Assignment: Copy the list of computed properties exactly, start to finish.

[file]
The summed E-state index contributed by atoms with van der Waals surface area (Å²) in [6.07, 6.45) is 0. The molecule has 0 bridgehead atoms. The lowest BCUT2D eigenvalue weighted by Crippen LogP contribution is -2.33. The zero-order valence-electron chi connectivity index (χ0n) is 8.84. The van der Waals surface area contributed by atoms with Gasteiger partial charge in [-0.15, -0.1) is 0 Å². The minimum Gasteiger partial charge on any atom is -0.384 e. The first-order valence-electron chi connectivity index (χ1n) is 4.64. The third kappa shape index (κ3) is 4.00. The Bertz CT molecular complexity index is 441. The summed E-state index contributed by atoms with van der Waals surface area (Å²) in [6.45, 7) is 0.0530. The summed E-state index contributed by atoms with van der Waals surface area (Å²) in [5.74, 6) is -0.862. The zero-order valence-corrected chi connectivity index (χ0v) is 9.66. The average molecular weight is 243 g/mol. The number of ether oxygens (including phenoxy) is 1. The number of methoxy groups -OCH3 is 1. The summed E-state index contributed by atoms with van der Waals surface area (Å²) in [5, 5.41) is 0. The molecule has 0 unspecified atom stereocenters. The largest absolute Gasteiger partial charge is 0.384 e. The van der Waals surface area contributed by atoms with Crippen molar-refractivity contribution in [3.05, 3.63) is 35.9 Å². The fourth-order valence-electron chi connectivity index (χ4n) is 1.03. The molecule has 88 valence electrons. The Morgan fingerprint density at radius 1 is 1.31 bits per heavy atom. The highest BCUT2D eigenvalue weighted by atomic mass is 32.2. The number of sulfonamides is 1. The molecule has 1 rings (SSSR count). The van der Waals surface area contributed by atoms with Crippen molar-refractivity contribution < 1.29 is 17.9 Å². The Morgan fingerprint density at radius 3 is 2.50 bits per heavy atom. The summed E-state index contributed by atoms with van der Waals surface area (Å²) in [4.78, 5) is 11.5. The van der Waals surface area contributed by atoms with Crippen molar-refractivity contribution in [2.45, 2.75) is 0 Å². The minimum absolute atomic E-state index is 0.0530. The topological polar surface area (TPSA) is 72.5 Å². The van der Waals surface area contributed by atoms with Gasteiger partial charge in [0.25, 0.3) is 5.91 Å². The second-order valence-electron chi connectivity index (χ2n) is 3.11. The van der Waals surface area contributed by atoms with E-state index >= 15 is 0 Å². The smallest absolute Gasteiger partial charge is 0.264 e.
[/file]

The summed E-state index contributed by atoms with van der Waals surface area (Å²) in [6.07, 6.45) is 0. The molecule has 0 bridgehead atoms. The lowest BCUT2D eigenvalue weighted by Crippen LogP contribution is -2.33. The zero-order valence-electron chi connectivity index (χ0n) is 8.84. The van der Waals surface area contributed by atoms with Gasteiger partial charge in [-0.15, -0.1) is 0 Å². The minimum Gasteiger partial charge on any atom is -0.384 e. The first-order valence-electron chi connectivity index (χ1n) is 4.64. The third kappa shape index (κ3) is 4.00. The Bertz CT molecular complexity index is 441. The summed E-state index contributed by atoms with van der Waals surface area (Å²) in [6.45, 7) is 0.0530. The summed E-state index contributed by atoms with van der Waals surface area (Å²) in [5.74, 6) is -0.862. The zero-order valence-corrected chi connectivity index (χ0v) is 9.66. The average molecular weight is 243 g/mol. The number of ether oxygens (including phenoxy) is 1. The number of methoxy groups -OCH3 is 1. The summed E-state index contributed by atoms with van der Waals surface area (Å²) in [5, 5.41) is 0. The molecule has 0 unspecified atom stereocenters. The largest absolute Gasteiger partial charge is 0.384 e. The van der Waals surface area contributed by atoms with Crippen molar-refractivity contribution in [3.05, 3.63) is 35.9 Å². The fourth-order valence-electron chi connectivity index (χ4n) is 1.03. The molecule has 88 valence electrons. The Morgan fingerprint density at radius 1 is 1.31 bits per heavy atom. The highest BCUT2D eigenvalue weighted by atomic mass is 32.2. The number of sulfonamides is 1. The molecule has 1 rings (SSSR count). The van der Waals surface area contributed by atoms with Crippen molar-refractivity contribution < 1.29 is 17.9 Å². The Morgan fingerprint density at radius 3 is 2.50 bits per heavy atom. The summed E-state index contributed by atoms with van der Waals surface area (Å²) in [4.78, 5) is 11.5. The van der Waals surface area contributed by atoms with Crippen molar-refractivity contribution in [2.45, 2.75) is 0 Å². The minimum absolute atomic E-state index is 0.0530. The topological polar surface area (TPSA) is 72.5 Å². The van der Waals surface area contributed by atoms with Gasteiger partial charge in [0.25, 0.3) is 5.91 Å². The second-order valence-electron chi connectivity index (χ2n) is 3.11. The van der Waals surface area contributed by atoms with E-state index >= 15 is 0 Å². The smallest absolute Gasteiger partial charge is 0.264 e.